Person using phone and demonstrating trend of tech neck

Mobile Offices New Age Injuries

Productivity, quality, and efficiency are of utmost importance in today’s world, which has resulted in new and exciting technology to help companies achieve their goals more quickly and efficiently than ever before. These technologies help us share information, while often also providing us with added flexibility in our work life; for example, many people work from home or mobile offices. However, with the implementation of new technology and mobile/home offices comes the introduction of new ergonomic challenges.

Companies have traditionally used computer monitors, CPUs, keyboards, and mice for employees to perform their work. As is evidenced in countless research, working with these devices in poor postures has resulted in the typical office injuries we have come to know: carpal tunnel syndrome, lower back strain, and neck/upper back tightness. Generally speaking, mitigating these issues in a standard office requires adjustments to the chair, working height, and/or changes to equipment to ensure neutral body postures and worker safety.

With newer technology emerging as normal in the work world including laptops/notebooks, smart phones, and tablets, we are seeing a host of new injuries. For instance, Text Neck from looking down to view a phone or tablet or Blackberry Thumb from repetitive typing on a device are creating workplace injuries that were never previously a concern.

What to Do?

Now more than ever, ergonomics should be a tool you turn to when combating workplace injuries in the office. Read more for helpful tips to minimize injury likelihood in the age of new technology:

1. Accessorize

There are numerous accessories that are designed to improve our physical set-up when using non-traditional computers and devices. Consider investing in a laptop or tablet riser, an external keyboard, and an external mouse that you can tuck away in your bag. This will allow you to position your monitor, regardless of the type, at eye level and position your keyboard and mouse at a comfortable height to ensure neutral body postures.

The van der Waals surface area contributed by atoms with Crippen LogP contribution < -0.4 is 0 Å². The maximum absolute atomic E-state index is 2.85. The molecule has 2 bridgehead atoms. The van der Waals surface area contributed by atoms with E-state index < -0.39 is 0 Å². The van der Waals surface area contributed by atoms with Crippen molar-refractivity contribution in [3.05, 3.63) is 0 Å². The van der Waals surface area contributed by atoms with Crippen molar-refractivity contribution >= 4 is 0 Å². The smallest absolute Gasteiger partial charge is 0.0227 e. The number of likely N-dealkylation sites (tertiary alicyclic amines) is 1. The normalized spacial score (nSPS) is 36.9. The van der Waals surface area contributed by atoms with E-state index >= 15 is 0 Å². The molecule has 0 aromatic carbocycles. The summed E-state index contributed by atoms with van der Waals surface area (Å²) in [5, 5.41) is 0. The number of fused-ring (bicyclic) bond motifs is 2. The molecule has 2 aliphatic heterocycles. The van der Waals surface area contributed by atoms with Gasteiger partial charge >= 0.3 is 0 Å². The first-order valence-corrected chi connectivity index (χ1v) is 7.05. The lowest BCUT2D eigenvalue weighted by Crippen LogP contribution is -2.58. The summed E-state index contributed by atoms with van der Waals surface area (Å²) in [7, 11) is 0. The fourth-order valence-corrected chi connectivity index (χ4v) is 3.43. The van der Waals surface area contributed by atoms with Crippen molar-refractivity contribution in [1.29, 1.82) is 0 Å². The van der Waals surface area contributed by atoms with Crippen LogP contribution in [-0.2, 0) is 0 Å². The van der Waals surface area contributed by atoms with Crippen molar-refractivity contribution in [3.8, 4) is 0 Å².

2. Talk-to-Text

Rather than typing away on your smart phone or tablet and risking poor neck postures and repetitive hand/thumb stain, consider installing or investing in a talk-to-text application to perform the typing for you.

3. Positioning

As important as it is to have the correct technology, it’s just as important to exercise the appropriate postural awareness when using these devices. Regardless of where your office or workspace is, be sure to situate yourself as neutral as possible.

4. Training

Understanding of ergonomic set-up is essential for any office worker, no matter where they work, to properly position themselves. Ensure that all staff, have the appropriate training and knowledge of office ergonomic set-up, which will aid in ensuring proper positioning regardless of the work location.

In a perfect world, everyone would be positioned in the most optimal set-up at all times; however that is not reality. What we need to fall back on is the understanding of how our body moves and what is considered neutral. The goal of any ergonomic evaluation is to get back to neutral as this is the body posture that provides the greatest protection from musculoskeletal disorders.

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